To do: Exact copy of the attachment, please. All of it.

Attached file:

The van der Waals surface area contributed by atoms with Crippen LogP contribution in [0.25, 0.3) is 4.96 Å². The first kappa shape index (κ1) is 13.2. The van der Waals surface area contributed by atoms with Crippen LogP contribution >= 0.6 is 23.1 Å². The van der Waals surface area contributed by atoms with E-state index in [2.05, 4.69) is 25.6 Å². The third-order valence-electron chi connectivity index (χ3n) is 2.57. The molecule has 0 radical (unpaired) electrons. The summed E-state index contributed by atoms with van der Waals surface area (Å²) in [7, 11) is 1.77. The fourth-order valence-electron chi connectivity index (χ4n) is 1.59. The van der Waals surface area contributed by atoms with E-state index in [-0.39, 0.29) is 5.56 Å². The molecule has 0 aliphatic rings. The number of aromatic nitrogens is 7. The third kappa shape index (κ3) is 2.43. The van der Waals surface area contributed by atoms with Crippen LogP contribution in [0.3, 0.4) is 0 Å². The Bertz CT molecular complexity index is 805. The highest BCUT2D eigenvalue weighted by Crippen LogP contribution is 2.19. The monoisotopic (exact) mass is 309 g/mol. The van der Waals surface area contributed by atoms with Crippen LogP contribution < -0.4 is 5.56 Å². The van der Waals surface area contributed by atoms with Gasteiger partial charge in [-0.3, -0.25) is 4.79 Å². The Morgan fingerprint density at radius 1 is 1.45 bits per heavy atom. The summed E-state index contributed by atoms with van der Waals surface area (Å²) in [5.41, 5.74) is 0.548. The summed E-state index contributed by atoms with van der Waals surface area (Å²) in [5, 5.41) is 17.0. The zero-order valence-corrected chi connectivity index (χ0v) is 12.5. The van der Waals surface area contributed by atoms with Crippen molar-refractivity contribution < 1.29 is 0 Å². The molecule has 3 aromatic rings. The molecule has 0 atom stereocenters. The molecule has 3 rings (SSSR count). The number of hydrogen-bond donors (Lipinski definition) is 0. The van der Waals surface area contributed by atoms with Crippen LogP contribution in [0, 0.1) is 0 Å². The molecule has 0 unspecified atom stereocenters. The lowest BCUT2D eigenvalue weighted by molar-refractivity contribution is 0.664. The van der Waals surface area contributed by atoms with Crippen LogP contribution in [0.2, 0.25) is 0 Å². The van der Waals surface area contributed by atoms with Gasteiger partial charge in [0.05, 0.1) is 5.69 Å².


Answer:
The van der Waals surface area contributed by atoms with Crippen LogP contribution in [0.25, 0.3) is 4.96 Å². The first kappa shape index (κ1) is 13.2. The van der Waals surface area contributed by atoms with Crippen LogP contribution >= 0.6 is 23.1 Å². The van der Waals surface area contributed by atoms with E-state index in [2.05, 4.69) is 25.6 Å². The third-order valence-electron chi connectivity index (χ3n) is 2.57. The molecule has 0 radical (unpaired) electrons. The summed E-state index contributed by atoms with van der Waals surface area (Å²) in [7, 11) is 1.77. The fourth-order valence-electron chi connectivity index (χ4n) is 1.59. The van der Waals surface area contributed by atoms with E-state index in [-0.39, 0.29) is 5.56 Å². The molecule has 0 aliphatic rings. The number of aromatic nitrogens is 7. The third kappa shape index (κ3) is 2.43. The van der Waals surface area contributed by atoms with Crippen LogP contribution in [0.3, 0.4) is 0 Å². The Bertz CT molecular complexity index is 805. The highest BCUT2D eigenvalue weighted by Crippen LogP contribution is 2.19. The monoisotopic (exact) mass is 309 g/mol. The van der Waals surface area contributed by atoms with Crippen LogP contribution < -0.4 is 5.56 Å². The van der Waals surface area contributed by atoms with Gasteiger partial charge in [-0.3, -0.25) is 4.79 Å². The Morgan fingerprint density at radius 1 is 1.45 bits per heavy atom. The summed E-state index contributed by atoms with van der Waals surface area (Å²) in [5.41, 5.74) is 0.548. The summed E-state index contributed by atoms with van der Waals surface area (Å²) in [5, 5.41) is 17.0. The zero-order valence-corrected chi connectivity index (χ0v) is 12.5. The van der Waals surface area contributed by atoms with Crippen molar-refractivity contribution < 1.29 is 0 Å². The molecule has 3 aromatic rings. The molecule has 0 atom stereocenters. The molecule has 3 rings (SSSR count). The number of hydrogen-bond donors (Lipinski definition) is 0. The van der Waals surface area contributed by atoms with Crippen LogP contribution in [0, 0.1) is 0 Å². The molecule has 0 unspecified atom stereocenters. The lowest BCUT2D eigenvalue weighted by molar-refractivity contribution is 0.664. The van der Waals surface area contributed by atoms with Crippen LogP contribution in [0.2, 0.25) is 0 Å². The van der Waals surface area contributed by atoms with Gasteiger partial charge in [0.05, 0.1) is 5.69 Å².